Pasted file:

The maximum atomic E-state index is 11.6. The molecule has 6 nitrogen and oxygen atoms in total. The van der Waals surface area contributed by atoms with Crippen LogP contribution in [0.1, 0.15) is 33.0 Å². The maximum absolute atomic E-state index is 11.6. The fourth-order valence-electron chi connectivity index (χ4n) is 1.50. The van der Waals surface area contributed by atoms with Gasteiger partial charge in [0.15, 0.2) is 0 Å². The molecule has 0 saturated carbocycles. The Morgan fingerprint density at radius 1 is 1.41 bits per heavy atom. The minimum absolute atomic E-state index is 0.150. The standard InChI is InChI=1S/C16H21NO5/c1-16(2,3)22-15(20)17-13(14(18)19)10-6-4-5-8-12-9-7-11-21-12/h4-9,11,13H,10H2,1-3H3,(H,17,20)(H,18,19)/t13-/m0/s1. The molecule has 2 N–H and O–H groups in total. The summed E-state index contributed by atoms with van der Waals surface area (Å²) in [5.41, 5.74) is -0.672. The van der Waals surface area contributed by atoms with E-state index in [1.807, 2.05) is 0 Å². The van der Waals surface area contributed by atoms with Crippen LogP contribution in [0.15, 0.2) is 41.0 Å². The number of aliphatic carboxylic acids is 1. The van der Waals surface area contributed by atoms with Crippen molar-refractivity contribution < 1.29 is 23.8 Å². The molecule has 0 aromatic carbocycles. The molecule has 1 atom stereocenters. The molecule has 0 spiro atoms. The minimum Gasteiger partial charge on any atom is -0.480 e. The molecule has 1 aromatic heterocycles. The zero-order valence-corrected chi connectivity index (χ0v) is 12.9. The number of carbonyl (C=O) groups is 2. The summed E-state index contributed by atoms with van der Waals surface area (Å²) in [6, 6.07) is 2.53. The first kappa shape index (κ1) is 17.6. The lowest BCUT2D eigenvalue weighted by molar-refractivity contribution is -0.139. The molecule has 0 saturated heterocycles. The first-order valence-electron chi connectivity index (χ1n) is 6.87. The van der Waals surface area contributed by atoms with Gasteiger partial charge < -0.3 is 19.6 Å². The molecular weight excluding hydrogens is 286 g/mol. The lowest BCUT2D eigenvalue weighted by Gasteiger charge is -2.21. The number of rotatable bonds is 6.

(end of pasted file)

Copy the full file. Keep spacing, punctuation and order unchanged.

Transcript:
The maximum atomic E-state index is 11.6. The molecule has 6 nitrogen and oxygen atoms in total. The van der Waals surface area contributed by atoms with Crippen LogP contribution in [0.1, 0.15) is 33.0 Å². The maximum absolute atomic E-state index is 11.6. The fourth-order valence-electron chi connectivity index (χ4n) is 1.50. The van der Waals surface area contributed by atoms with Gasteiger partial charge in [0.15, 0.2) is 0 Å². The molecule has 0 saturated carbocycles. The Morgan fingerprint density at radius 1 is 1.41 bits per heavy atom. The minimum absolute atomic E-state index is 0.150. The standard InChI is InChI=1S/C16H21NO5/c1-16(2,3)22-15(20)17-13(14(18)19)10-6-4-5-8-12-9-7-11-21-12/h4-9,11,13H,10H2,1-3H3,(H,17,20)(H,18,19)/t13-/m0/s1. The molecule has 2 N–H and O–H groups in total. The summed E-state index contributed by atoms with van der Waals surface area (Å²) in [5.41, 5.74) is -0.672. The van der Waals surface area contributed by atoms with E-state index in [1.807, 2.05) is 0 Å². The van der Waals surface area contributed by atoms with Crippen LogP contribution in [0.15, 0.2) is 41.0 Å². The number of aliphatic carboxylic acids is 1. The van der Waals surface area contributed by atoms with Crippen molar-refractivity contribution < 1.29 is 23.8 Å². The molecule has 0 aromatic carbocycles. The molecule has 1 atom stereocenters. The molecule has 0 spiro atoms. The minimum Gasteiger partial charge on any atom is -0.480 e. The molecule has 1 aromatic heterocycles. The zero-order valence-corrected chi connectivity index (χ0v) is 12.9. The number of carbonyl (C=O) groups is 2. The summed E-state index contributed by atoms with van der Waals surface area (Å²) in [6, 6.07) is 2.53. The first kappa shape index (κ1) is 17.6. The lowest BCUT2D eigenvalue weighted by molar-refractivity contribution is -0.139. The molecule has 0 saturated heterocycles. The first-order valence-electron chi connectivity index (χ1n) is 6.87. The van der Waals surface area contributed by atoms with Gasteiger partial charge < -0.3 is 19.6 Å². The molecular weight excluding hydrogens is 286 g/mol. The lowest BCUT2D eigenvalue weighted by Gasteiger charge is -2.21. The number of rotatable bonds is 6.